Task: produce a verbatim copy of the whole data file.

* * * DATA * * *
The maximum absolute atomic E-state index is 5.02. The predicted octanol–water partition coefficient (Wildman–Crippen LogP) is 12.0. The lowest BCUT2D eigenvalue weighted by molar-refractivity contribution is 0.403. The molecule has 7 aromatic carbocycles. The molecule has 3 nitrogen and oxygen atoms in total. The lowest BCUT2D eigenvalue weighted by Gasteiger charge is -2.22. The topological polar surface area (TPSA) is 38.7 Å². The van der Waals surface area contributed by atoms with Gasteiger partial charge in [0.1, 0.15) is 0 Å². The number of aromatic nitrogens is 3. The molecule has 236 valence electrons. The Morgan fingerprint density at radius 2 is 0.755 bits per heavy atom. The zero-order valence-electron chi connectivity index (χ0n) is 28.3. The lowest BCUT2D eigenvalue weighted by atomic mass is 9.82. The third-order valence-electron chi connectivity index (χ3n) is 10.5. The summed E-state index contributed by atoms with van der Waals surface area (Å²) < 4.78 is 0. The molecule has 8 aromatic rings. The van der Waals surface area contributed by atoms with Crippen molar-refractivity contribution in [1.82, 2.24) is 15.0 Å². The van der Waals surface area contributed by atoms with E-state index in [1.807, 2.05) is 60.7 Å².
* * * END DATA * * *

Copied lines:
The maximum absolute atomic E-state index is 5.02. The predicted octanol–water partition coefficient (Wildman–Crippen LogP) is 12.0. The lowest BCUT2D eigenvalue weighted by molar-refractivity contribution is 0.403. The molecule has 7 aromatic carbocycles. The molecule has 3 nitrogen and oxygen atoms in total. The lowest BCUT2D eigenvalue weighted by Gasteiger charge is -2.22. The topological polar surface area (TPSA) is 38.7 Å². The van der Waals surface area contributed by atoms with Gasteiger partial charge in [0.1, 0.15) is 0 Å². The number of aromatic nitrogens is 3. The molecule has 236 valence electrons. The Morgan fingerprint density at radius 2 is 0.755 bits per heavy atom. The zero-order valence-electron chi connectivity index (χ0n) is 28.3. The lowest BCUT2D eigenvalue weighted by atomic mass is 9.82. The third-order valence-electron chi connectivity index (χ3n) is 10.5. The summed E-state index contributed by atoms with van der Waals surface area (Å²) < 4.78 is 0. The molecule has 8 aromatic rings. The van der Waals surface area contributed by atoms with Crippen molar-refractivity contribution in [1.82, 2.24) is 15.0 Å². The van der Waals surface area contributed by atoms with E-state index in [1.807, 2.05) is 60.7 Å².